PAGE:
In keeping with well-established tradition, as one enters the temple, one can see a depiction of the goddess Lakshmi being lustrated by elephants. She signifies the fertility and prosperity of the natural world and has been seen in religious edifices in India since the 2nd century B.C.

Beyond the Nandi shrine is the vast and looming volume of rock that contains the large mandapa, or hall, of the temple and the main shrine. The tower, made over the sanctum, rises to a height of 96 feet (29.3 m) from the courtyard floor. At its base, the shrine is supported on the backs of life-sized elephants. This is a tradition that began in the Buddhist caves of Pitalkhora in the 2nd century B.C.

The temple is made on two levels. The Nandi mandapa, the main hall and the shrine are elevated above the floor of the courtyard. This level is reached by stairways on either side of the assembly hall. This heightens in devotees a sense of the wonder of the sacred. Coming into a world created out of the heart of the mountain, they now ascend to a more sanctified height.

The main temple complex is so magnificent that the excavations and sculptures of the side walls do not receive the attention they deserve. Among the masterpieces of Kailasanatha sculpture is the depiction of Ravana shaking Mount Kailasa. He is made fully in the round and is shown in a dramatic, deeply shadowed setting. With his multiple arms spread dynamically about him, he attempts to shake the mountain violently.

Above the depiction of Ravana, the emotion of Parvati, Siva's consort, is expressed by showing her fearfully clutching Siva's arm. Her maid is seen fleeing into the background, creating an effect of expanding space though there is actually only rock behind. Calmly and fully in control, Siva merely presses down his toe to imprison Ravana under the mountain below. The scene expresses the unlimited power of true knowledge.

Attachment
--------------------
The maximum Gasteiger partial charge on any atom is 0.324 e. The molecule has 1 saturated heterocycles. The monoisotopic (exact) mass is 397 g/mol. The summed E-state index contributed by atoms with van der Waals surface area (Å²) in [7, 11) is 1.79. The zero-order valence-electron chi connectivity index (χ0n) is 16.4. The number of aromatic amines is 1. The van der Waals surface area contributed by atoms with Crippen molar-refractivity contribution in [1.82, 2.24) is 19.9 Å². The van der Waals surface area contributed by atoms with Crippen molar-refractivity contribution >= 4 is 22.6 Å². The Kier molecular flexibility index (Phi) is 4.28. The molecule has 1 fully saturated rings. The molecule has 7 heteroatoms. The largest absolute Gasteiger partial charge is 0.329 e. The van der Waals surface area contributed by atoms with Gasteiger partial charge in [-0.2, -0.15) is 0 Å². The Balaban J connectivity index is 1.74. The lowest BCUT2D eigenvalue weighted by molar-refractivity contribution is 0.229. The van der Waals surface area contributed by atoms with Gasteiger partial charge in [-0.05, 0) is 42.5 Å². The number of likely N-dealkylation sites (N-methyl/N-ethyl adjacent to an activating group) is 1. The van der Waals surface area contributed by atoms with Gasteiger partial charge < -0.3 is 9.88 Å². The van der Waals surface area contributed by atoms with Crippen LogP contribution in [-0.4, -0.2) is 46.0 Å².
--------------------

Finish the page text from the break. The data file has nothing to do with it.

The entire temple was originally plastered and painted on the inside and the outside. Today, only a few paintings survive on the ceiling of the mandapa to display traditions that continued from earlier western Indian caves. Fragments of plaster and colour on the outer surfaces show that there were at least three layers of paint over the centuries. A contemporaneous copper-plate inscription states that the architect of the temple stood before its grandeur in amazement and said, "Was it indeed I who built this?" The record goes on to say that the gods who passed above the temple in their celestial chariots could not believe it was the work of mere mortals.

The 9th century saw the making of Jaina caves at Ellora. Cave 32 is called Chota Kailasa as it is a much smaller version of the grand Kailasanatha temple. The profusely decorated pillars are among the finest seen anywhere. Purnaghatas, or the vases of plenty, out of which the pillars rise, are a continuing motif in Indian art from the 1st century A.D. caves of Bedsa onwards. The veranda has the figures of Matanga, who represents prosperity, and Siddhaika, who represents abundance and generosity. The figures are made in fine detail.

The cave has representations of the Jaina tirthankaras: Mahavira, Parsvanatha and Gomatesvara. Gomatesvara is believed to have stood still in penance and meditation for so long that creepers grew around his legs and body. In the 10th century, a colossal statue of Gomatesvara was made out of a large rock at Shravanabelagola in present-day Karnataka. Surviving murals on the ceiling of the Caves 32 and 33 are very valuable as they mark the beginnings of the stylised medieval idiom in Indian paintings. Cave 33, known as the Jagannatha Sabha, is similar in style to Cave 32.

These caves mark the end of the great tradition of rock-cut temples in India. For 1,200 years, sanctuaries were hewn out of the rock. These took us far from the clamour and anxieties of the material world. Deep in the heart of the mountain, the devotee could meditate upon the symbols and personifications of the finest qualities within each of us. The aim was to come out of oneself, with the realisation of the grace that is in all of creation.